Being aware of the true reality of costs
GINA MILLER of investment firm SCM PRIVATE comments: One could argue with considerable reason that the current system makes too many UK fund managers masters of smoke and mirrors and opacity. The truth is that with the present poor practices, poor transparency, poor price competition and poor performance from numerous traditional fund managers, the odds are stacked against charity investors making consistent positive returns on their very precious investment pots.
Of course the most important measure is the actual performance of charity investments after all costs. This is crucial in these uncertain and volatile times where charities are facing difficult fundraising environments and rising costs at the very same time as increasing demand for their services. Positive performance matters more than ever.
In my view, a minimum of three years and ideally five years should be the time horizon to properly judge a fund manager. But as important as the return is how the manager achieved this. Was this with very high levels of concentration in a narrow range of assets or securities? How liquid and marketable were these securities and how might they have fared in worse times?
Volatility is one measure of risk but it is not comprehensive and can be misleading. Is it really not risky to lend to western governments for 10 years and get back just 1.5% pa, substantially less than inflation? The volatility number would say no. Reason would say yes.
How consistent is the approach of the manager? It is good to be flexible but there should be limits. A constant change of views shows a manager to be reacting rather than anticipating the whims of the market and suggests little in the way of fundamental conviction. This may be reflected in dangerously high portfolio turnover rates (PTR) whose associated costs are hidden when things are going well, but become badly exposed when decisions are less effective.
The performance should also be considered against costs. How efficient is the strategy and the manager in controlling and reducing the total costs so that more of the underlying returns get passed back to the charity? Often higher costs lead to more risky investments as the manager is forced to run up the down escalator and invest in lower quality bonds or equities in the hope that higher returns will offset higher costs and higher risks.
THE FEES ICEBERG. It is scandalous but true that, on average, investors are not aware of the full cost of their investments. This may not have been crucial to making informed decisions or judging a fund manager's performance in the past high return environment. But as we go into a low return investment landscape where some academics are either predicting the death of equities or a 3%-4% equity return environment, every penny or percentage point counts.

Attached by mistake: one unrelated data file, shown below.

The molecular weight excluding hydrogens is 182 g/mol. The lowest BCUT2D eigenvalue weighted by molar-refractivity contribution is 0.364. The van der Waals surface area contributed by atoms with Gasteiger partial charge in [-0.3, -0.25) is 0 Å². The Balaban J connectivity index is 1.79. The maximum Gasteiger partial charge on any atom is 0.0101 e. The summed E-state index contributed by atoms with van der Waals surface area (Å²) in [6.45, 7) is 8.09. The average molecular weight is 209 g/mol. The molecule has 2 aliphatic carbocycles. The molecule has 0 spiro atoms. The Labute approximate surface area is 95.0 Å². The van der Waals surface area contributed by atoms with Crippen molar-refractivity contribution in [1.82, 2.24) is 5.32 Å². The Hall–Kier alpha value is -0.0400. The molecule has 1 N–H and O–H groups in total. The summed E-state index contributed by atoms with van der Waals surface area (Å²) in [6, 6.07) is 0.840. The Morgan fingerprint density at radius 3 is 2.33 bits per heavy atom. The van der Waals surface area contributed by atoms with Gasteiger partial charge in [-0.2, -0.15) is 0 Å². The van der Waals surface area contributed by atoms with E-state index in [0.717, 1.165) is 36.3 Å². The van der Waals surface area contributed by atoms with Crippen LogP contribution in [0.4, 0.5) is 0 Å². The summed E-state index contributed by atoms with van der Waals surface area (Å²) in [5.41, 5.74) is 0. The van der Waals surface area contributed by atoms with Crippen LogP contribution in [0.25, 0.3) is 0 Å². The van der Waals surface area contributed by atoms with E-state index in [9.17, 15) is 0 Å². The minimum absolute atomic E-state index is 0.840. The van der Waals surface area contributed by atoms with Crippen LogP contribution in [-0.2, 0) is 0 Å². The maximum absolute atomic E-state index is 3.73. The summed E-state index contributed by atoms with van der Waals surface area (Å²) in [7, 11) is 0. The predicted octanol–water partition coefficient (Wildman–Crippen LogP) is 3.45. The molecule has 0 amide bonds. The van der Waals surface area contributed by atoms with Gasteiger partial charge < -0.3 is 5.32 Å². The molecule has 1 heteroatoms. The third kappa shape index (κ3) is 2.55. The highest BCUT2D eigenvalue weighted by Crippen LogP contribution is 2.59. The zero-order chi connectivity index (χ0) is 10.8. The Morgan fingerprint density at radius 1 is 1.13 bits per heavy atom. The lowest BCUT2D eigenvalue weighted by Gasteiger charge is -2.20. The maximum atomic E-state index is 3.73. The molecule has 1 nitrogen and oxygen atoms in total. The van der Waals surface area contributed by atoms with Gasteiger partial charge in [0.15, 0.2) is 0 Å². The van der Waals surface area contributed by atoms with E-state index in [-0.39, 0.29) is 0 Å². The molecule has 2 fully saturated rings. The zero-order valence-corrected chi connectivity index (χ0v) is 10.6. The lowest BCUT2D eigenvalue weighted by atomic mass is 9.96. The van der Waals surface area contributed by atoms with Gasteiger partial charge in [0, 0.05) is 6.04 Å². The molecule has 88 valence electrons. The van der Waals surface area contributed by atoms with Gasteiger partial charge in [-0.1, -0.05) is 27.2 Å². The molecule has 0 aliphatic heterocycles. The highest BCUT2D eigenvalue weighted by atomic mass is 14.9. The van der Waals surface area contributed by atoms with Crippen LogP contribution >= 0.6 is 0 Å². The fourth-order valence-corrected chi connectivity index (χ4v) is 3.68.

Like an iceberg, investors normally only see the top third of the fees they are paying for their investment. The remaining two thirds hidden under the surface can erode investment returns so that investors are effectively paying fund managers to lose their precious money. Sadly, the UK regulator and most UK fund managers have not changed this most unfortunate system under which everybody blames everyone else but no one stands up to properly change the system or do more than the minimum required.
For example, in the popular fund of funds sector, the typical fee that most investment houses seem to have "magically" alighted on for charities is 1% pa. But add in dealing costs which are typically another 0.5% pa, the underlying fund costs and other costs – and the true cost of investing is closer to 3% pa. When you then add in inflation of say 2%, your fund would have to be returning over 5% for your charity to be making real returns and not be eating into reserves.
GINA MILLER of SCM continues: Whilst many fund managers obviously like to charge higher fees for "active" fund management, often truly active fund management is not evident in reality. There are few asset allocation changes or many funds are simply closet index tracking, or even holding as much as half their assets in index funds anyway. As UK fund managers do not have to show or publish their holdings in full, this lack of transparency again allows for another debatable industry practice.
Combine all these factors with falling donations, rising costs and rising demand for services and the charity investment sector is faced with bleak days ahead.
The IMA Investment Management Association) and the FSA (Financial Services Authority) say it is not about costs; investors should judge fund managers on performance. So let's look at performance. The table below shows the odds facing investors when investing in traditional active funds. The chance of an active fund manager consistently outperforming the index over three consecutive years is just 4%.
PUTTING THE ODDS BACK IN YOUR CHARITY'S FAVOUR. In my view, the most sensible academically and statistically proven alternative investment strategy is to spread your risk via more diversification into different assets and more diversification within these assets (i.e. index funds) whilst investing efficiently to lower the overall costs that come from the underlying returns. Again the academic research shows that 91% of returns come from asset allocation rather than stock picking, yet most fund managers spend their time concentrating on the other 9%. No other industry concentrates its time on what counts the least.
Charity trustees and finance directors need to ask the awkward questions and not rely on fund managers supplying all the necessary information that will enable truly informed judgments and decisions. As the economic uncertainty is set to continue, fund managers need to be forced to behave transparently, to remember whose money they are investing and – particularly in the charity investment sector – to remember the human impact of looking after charity investments.
Expect explanation and communication